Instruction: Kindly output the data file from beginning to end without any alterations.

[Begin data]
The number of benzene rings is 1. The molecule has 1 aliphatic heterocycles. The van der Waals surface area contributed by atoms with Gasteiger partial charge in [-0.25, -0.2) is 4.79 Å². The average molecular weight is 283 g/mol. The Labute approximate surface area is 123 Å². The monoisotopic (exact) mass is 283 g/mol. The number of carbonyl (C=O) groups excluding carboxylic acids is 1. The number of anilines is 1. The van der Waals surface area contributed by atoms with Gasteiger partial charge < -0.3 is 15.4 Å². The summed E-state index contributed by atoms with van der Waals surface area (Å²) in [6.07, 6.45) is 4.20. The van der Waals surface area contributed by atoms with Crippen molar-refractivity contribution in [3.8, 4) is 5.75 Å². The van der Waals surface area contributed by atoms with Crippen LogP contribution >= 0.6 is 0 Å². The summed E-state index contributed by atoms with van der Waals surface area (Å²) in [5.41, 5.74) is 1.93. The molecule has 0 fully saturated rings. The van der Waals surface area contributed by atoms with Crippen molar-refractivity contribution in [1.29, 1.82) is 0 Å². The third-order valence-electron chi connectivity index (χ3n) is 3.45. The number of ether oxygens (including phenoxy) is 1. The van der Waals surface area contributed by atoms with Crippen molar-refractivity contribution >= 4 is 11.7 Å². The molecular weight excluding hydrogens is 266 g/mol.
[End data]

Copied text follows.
The number of benzene rings is 1. The molecule has 1 aliphatic heterocycles. The van der Waals surface area contributed by atoms with Gasteiger partial charge in [-0.25, -0.2) is 4.79 Å². The average molecular weight is 283 g/mol. The Labute approximate surface area is 123 Å². The monoisotopic (exact) mass is 283 g/mol. The number of carbonyl (C=O) groups excluding carboxylic acids is 1. The number of anilines is 1. The van der Waals surface area contributed by atoms with Gasteiger partial charge < -0.3 is 15.4 Å². The summed E-state index contributed by atoms with van der Waals surface area (Å²) in [6.07, 6.45) is 4.20. The van der Waals surface area contributed by atoms with Crippen molar-refractivity contribution in [3.8, 4) is 5.75 Å². The van der Waals surface area contributed by atoms with Crippen LogP contribution >= 0.6 is 0 Å². The summed E-state index contributed by atoms with van der Waals surface area (Å²) in [5.41, 5.74) is 1.93. The molecule has 0 fully saturated rings. The van der Waals surface area contributed by atoms with Crippen molar-refractivity contribution in [1.29, 1.82) is 0 Å². The third-order valence-electron chi connectivity index (χ3n) is 3.45. The number of ether oxygens (including phenoxy) is 1. The van der Waals surface area contributed by atoms with Crippen molar-refractivity contribution >= 4 is 11.7 Å². The molecular weight excluding hydrogens is 266 g/mol.